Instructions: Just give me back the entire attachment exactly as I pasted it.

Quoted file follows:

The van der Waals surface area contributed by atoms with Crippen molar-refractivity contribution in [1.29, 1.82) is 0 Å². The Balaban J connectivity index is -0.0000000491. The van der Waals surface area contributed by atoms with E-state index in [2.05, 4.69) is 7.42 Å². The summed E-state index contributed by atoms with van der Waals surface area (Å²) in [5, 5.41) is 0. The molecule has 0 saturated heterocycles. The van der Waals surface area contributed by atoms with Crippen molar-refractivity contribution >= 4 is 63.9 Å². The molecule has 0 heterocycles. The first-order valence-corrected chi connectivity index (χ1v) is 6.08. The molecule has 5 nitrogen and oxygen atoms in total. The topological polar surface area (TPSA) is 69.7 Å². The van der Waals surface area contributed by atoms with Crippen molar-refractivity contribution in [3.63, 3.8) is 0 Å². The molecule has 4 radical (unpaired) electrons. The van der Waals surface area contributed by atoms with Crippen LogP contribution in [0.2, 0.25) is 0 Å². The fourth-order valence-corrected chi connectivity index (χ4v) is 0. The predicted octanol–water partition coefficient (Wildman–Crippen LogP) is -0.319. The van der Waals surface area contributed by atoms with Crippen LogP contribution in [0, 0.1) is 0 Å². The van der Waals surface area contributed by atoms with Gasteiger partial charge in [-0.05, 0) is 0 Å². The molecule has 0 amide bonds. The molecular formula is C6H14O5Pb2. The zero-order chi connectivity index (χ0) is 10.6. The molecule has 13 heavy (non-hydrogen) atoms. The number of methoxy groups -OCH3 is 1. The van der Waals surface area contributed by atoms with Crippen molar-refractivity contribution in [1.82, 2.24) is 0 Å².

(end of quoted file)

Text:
The van der Waals surface area contributed by atoms with Crippen molar-refractivity contribution in [1.29, 1.82) is 0 Å². The Balaban J connectivity index is -0.0000000491. The van der Waals surface area contributed by atoms with E-state index in [2.05, 4.69) is 7.42 Å². The summed E-state index contributed by atoms with van der Waals surface area (Å²) in [5, 5.41) is 0. The molecule has 0 saturated heterocycles. The van der Waals surface area contributed by atoms with Crippen molar-refractivity contribution >= 4 is 63.9 Å². The molecule has 0 heterocycles. The first-order valence-corrected chi connectivity index (χ1v) is 6.08. The molecule has 5 nitrogen and oxygen atoms in total. The topological polar surface area (TPSA) is 69.7 Å². The van der Waals surface area contributed by atoms with Crippen molar-refractivity contribution in [3.63, 3.8) is 0 Å². The molecule has 4 radical (unpaired) electrons. The van der Waals surface area contributed by atoms with Crippen LogP contribution in [0.2, 0.25) is 0 Å². The fourth-order valence-corrected chi connectivity index (χ4v) is 0. The predicted octanol–water partition coefficient (Wildman–Crippen LogP) is -0.319. The van der Waals surface area contributed by atoms with Crippen LogP contribution in [0, 0.1) is 0 Å². The van der Waals surface area contributed by atoms with Gasteiger partial charge in [-0.05, 0) is 0 Å². The molecule has 0 amide bonds. The molecular formula is C6H14O5Pb2. The zero-order chi connectivity index (χ0) is 10.6. The molecule has 13 heavy (non-hydrogen) atoms. The number of methoxy groups -OCH3 is 1. The van der Waals surface area contributed by atoms with Crippen molar-refractivity contribution in [1.82, 2.24) is 0 Å².